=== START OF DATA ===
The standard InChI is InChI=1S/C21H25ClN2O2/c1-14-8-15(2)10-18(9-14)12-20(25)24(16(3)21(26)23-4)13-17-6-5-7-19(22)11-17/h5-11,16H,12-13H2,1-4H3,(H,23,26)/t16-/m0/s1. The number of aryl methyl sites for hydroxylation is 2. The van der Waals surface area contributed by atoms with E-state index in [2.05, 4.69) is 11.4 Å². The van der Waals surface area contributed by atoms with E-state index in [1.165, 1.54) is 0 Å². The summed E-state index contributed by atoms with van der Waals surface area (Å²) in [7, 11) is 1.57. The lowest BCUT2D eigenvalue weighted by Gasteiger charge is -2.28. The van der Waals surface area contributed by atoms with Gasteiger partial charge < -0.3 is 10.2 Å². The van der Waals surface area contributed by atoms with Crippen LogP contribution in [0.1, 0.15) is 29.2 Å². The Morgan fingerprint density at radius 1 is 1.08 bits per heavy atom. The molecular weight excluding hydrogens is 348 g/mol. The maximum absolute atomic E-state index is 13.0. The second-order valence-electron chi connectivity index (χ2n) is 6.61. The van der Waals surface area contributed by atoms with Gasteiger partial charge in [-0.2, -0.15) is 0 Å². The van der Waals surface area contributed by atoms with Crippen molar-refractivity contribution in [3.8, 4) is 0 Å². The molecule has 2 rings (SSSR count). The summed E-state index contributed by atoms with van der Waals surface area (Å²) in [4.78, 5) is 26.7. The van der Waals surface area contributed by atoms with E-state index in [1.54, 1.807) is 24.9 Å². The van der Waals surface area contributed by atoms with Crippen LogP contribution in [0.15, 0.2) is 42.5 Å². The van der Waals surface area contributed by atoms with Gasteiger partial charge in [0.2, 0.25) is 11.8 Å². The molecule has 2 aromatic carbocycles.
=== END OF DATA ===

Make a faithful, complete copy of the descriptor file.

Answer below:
The standard InChI is InChI=1S/C21H25ClN2O2/c1-14-8-15(2)10-18(9-14)12-20(25)24(16(3)21(26)23-4)13-17-6-5-7-19(22)11-17/h5-11,16H,12-13H2,1-4H3,(H,23,26)/t16-/m0/s1. The number of aryl methyl sites for hydroxylation is 2. The van der Waals surface area contributed by atoms with E-state index in [2.05, 4.69) is 11.4 Å². The van der Waals surface area contributed by atoms with E-state index in [1.165, 1.54) is 0 Å². The summed E-state index contributed by atoms with van der Waals surface area (Å²) in [7, 11) is 1.57. The lowest BCUT2D eigenvalue weighted by Gasteiger charge is -2.28. The van der Waals surface area contributed by atoms with Gasteiger partial charge < -0.3 is 10.2 Å². The van der Waals surface area contributed by atoms with Crippen LogP contribution in [0.1, 0.15) is 29.2 Å². The Morgan fingerprint density at radius 1 is 1.08 bits per heavy atom. The molecular weight excluding hydrogens is 348 g/mol. The maximum absolute atomic E-state index is 13.0. The second-order valence-electron chi connectivity index (χ2n) is 6.61. The van der Waals surface area contributed by atoms with Gasteiger partial charge in [-0.2, -0.15) is 0 Å². The van der Waals surface area contributed by atoms with Crippen molar-refractivity contribution in [3.8, 4) is 0 Å². The molecule has 2 rings (SSSR count). The summed E-state index contributed by atoms with van der Waals surface area (Å²) in [4.78, 5) is 26.7. The van der Waals surface area contributed by atoms with E-state index in [1.54, 1.807) is 24.9 Å². The van der Waals surface area contributed by atoms with Crippen LogP contribution in [0.15, 0.2) is 42.5 Å². The van der Waals surface area contributed by atoms with Gasteiger partial charge in [0.2, 0.25) is 11.8 Å². The molecule has 2 aromatic carbocycles.